Jannik Sinner dominated Grigor Dimitrov 6-3 6-1 on Sunday to win the Miami Open for the first time and rise to world number two.

The Italian fired a passing shot howling by his Bulgarian opponent for a crucial break in the first set and captured the opener with a brilliant backhand winner that brought the fans at Hard Rock Stadium to their feet.

The 32-year-old Dimitrov, who has experienced a career renaissance this season, had no answer for Sinner’s flawless game in the second set and was broken again when his backhand landed in the net to fall behind 3-1.

Dimitrov badly missed an overhead to hand Sinner the 5-1 lead and did not even try to chase down Sinner’s backhand winner on championship point.

Sinner won 88% of his first serve points and thumped 15 winners to capture the title in South Florida after finishing as the runner-up in 2021 and 2023.

“I raised my level dramatically for semis and final, which I’ve shown on the court and obviously the result is amazing,” Sinner said.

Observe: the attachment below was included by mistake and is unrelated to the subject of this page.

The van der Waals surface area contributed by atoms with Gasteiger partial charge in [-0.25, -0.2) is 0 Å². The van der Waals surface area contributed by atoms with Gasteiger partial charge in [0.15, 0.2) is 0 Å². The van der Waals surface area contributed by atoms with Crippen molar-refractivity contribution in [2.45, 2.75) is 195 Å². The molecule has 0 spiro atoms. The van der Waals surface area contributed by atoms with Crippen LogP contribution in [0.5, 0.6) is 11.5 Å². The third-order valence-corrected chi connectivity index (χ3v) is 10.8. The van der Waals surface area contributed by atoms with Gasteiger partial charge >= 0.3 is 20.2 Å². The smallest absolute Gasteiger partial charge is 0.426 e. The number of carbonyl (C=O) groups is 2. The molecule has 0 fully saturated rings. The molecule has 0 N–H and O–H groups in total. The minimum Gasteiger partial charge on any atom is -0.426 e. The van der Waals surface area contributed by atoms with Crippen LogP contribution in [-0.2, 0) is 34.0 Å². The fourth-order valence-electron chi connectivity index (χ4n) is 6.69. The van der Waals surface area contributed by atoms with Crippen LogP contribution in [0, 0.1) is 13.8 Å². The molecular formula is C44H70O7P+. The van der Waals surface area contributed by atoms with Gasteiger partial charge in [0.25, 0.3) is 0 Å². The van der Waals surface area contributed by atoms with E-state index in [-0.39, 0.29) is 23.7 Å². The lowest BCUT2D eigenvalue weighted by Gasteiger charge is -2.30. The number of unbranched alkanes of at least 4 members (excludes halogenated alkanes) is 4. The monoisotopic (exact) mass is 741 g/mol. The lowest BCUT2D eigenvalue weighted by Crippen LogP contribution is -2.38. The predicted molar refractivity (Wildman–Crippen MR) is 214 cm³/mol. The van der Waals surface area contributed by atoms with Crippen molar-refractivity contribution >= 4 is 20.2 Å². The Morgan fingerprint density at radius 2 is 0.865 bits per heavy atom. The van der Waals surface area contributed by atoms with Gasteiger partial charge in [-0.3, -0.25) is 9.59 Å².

“I felt like I was serving really well in the important moments which gives me a lot of confidence… Physically I feel good, I feel fresh even now.”

Australian Open champion Sinner, who scooped a second Masters 1000 title following his success in Canada last year, has won 25 of his last 26 matches and has only lost three times since last year’s U.S. Open.

The 22-year-old will take over the world number two ranking from his rival Carlos Alcaraz on Monday and said he knows that he has a target on his back heading into the claycourt season.

“Hopefully I can improve because the opponents are going to come for me,” he said.

“They are going to play freely, they are going to hit bigger and harder, and mentally I have to be ready.

“Now, new chapter, the clay is coming. Usually I struggle there a little bit so let’s see what I can achieve this time but this season has been nearly perfect.

“I never expected it to be like this at the beginning of the year but that’s what happened. Now I am just living in the moment.”

Sinner, who hails from the northern Italian village of San Candido, said it was a great honour to be the highest-ranked Italian in the history of the sport.

“Being number two is an incredible achievement,” he said.

“I come from a very normal family. My dad is still going to work, my mom also, so nobody would have expected this for sure. It’s great to be in this position.”